Chemistry is truly the central science and underpins much of the efforts of scientists and engineers to improve life for humankind. TheMIT Department of Chemistryis taking a leading role in discovering new chemical synthesis, catalysis, creating sustainable energy, theoretical and experimental understanding of chemistry, improving the environment, detecting and curing disease, developing materials new properties, and nanoscience.
The Chemistry Education Office staff is responsible for administering the educational programs in the Department of Chemistry. Students can find answers to many questions about the undergraduate and graduate programs on the department website, and they are encouraged to stop by and see the staff in the office located in 6-205.
The student-run outreach programs in the Department of Chemistry aim to bring the excitement of chemical sciences to the community through lively demonstrations designed to illustrate a broad range of chemical principles. Graduate students visit science classes in high schools and middle schools in the Greater Boston area with a view to demystifying chemistry through hands-on experiments. ClubChem, an undergraduate chemistry organization, conducts Chemistry Magic Shows for elementary schools and youth programs in the Greater Boston area.
Chemistry is truly the central science and underpins much of the efforts of scientists and engineers to improve life for humankind. MIT Chemistry is taking a leading role in discovering new chemical synthesis, catalysis, creating sustainable energy, theoretical and experimental understanding of chemistry at its most fundamental level, unraveling the biochemical complexities of natural systems, improving the environment, detecting and curing disease, developing materials new properties, and nanoscience.
The following has been adapted from a press release by the John Simon Guggenheim Memorial Foundation.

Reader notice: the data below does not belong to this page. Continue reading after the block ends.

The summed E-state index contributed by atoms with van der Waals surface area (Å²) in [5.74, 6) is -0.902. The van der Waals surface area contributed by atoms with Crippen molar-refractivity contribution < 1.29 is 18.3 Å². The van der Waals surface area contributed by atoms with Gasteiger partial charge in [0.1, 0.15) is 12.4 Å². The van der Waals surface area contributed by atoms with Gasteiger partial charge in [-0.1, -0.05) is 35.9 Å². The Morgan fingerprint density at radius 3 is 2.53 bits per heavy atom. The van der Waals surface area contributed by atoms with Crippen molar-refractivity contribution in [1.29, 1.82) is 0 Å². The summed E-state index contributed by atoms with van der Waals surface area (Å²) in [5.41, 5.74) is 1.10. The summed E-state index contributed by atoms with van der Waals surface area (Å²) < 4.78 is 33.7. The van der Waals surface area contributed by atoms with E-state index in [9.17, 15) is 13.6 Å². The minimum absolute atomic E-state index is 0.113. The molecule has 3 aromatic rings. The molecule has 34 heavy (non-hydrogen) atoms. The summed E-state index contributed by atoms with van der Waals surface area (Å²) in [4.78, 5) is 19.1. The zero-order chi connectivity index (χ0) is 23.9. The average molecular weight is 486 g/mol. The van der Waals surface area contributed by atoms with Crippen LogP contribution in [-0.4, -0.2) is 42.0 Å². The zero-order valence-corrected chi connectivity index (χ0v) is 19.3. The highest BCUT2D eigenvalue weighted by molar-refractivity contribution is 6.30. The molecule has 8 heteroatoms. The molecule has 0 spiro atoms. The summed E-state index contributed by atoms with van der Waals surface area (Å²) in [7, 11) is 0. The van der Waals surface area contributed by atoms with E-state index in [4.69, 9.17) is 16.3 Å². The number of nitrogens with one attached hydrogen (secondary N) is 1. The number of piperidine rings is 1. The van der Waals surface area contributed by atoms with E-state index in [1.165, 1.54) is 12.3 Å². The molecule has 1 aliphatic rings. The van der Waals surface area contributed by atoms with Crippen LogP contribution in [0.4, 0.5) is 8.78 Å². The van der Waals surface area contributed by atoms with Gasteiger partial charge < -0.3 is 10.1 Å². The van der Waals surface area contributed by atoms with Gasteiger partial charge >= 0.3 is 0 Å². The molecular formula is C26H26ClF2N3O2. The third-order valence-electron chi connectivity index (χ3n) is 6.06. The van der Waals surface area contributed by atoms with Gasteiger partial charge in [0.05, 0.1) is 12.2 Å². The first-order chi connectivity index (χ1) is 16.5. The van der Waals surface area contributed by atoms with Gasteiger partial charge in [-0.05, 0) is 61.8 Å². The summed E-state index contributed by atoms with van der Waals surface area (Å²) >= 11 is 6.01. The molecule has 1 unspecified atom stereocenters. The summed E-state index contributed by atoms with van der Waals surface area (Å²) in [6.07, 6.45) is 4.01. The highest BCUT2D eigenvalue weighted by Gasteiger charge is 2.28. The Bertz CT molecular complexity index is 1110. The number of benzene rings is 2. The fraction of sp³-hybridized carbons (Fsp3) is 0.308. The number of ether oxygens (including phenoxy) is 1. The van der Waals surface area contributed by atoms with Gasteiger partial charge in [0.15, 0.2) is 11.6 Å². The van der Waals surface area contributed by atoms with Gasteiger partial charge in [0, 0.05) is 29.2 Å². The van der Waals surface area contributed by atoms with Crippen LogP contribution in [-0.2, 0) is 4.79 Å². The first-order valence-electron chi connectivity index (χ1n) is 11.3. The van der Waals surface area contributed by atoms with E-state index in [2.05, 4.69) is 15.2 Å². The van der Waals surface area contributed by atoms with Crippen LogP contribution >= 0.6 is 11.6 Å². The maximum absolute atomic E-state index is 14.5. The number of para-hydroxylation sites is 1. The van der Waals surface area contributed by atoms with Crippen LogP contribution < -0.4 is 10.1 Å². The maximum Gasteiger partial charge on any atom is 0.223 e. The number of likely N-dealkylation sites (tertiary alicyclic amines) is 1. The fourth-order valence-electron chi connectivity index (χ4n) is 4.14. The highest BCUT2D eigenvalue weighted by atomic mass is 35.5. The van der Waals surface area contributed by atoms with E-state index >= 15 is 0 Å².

Arup Chakraborty, the Robert T. Haslam Professor in Chemical Engineering, Professor of Chemistry & Biological Engineering has been named the recipient of a 2018 Guggenheim Fellowship by the John Simon Guggenheim Memorial Foundation.
Established in 1925 by former United States Senator and Mrs. Simon Guggenheim, in memory of seventeen-year-old John Simon Guggenheim, the elder of their two sons, who died April 26, 1922, this prestigious fellowship is intended for individuals who have already demonstrated exceptional capacity for productive scholarship or exceptional creative ability in the arts. Chakraborty's fellowship supports his work on strategies to develop broadly neutralizing antibodies against highly mutable pathogens.
After an early career in guiding the engineering of polymers and catalysts using quantum mechanical calculations, since 2000, Chakraborty’s work has focused on bringing together immunology and the physical and engineering sciences; more specifically, the intersection of statistical mechanics and immunology. His interests span T cell signaling, T cell development and repertoire, and a mechanistic understanding of HIV evolution, antibody evolution, and vaccine design. Chakraborty’s work at the intersection of disciplines has been recognized by numerous honors, including the NIH Director’s Pioneer Award, the E.O. Lawrence Medal for Life Sciences from the US DOE, the Allan P. Colburn and Professional Progress awards from the AIChE, a Dreyfus Teacher-Scholar award, and a National Young investigator award. Chakraborty was elected a member of the National Academy of Sciences and the National Academy of Engineering for completely different bodies of work. He is also a member of the National Academy of Medicine, making him one of 21 individuals who are members of all three branches of the US National Academies. He is a Fellow of the American Academy of Arts & Sciences and the American Association for the Advancement of Science, and serves on the US Defense Science Board. Chakraborty has received four teaching awards at Berkeley and MIT.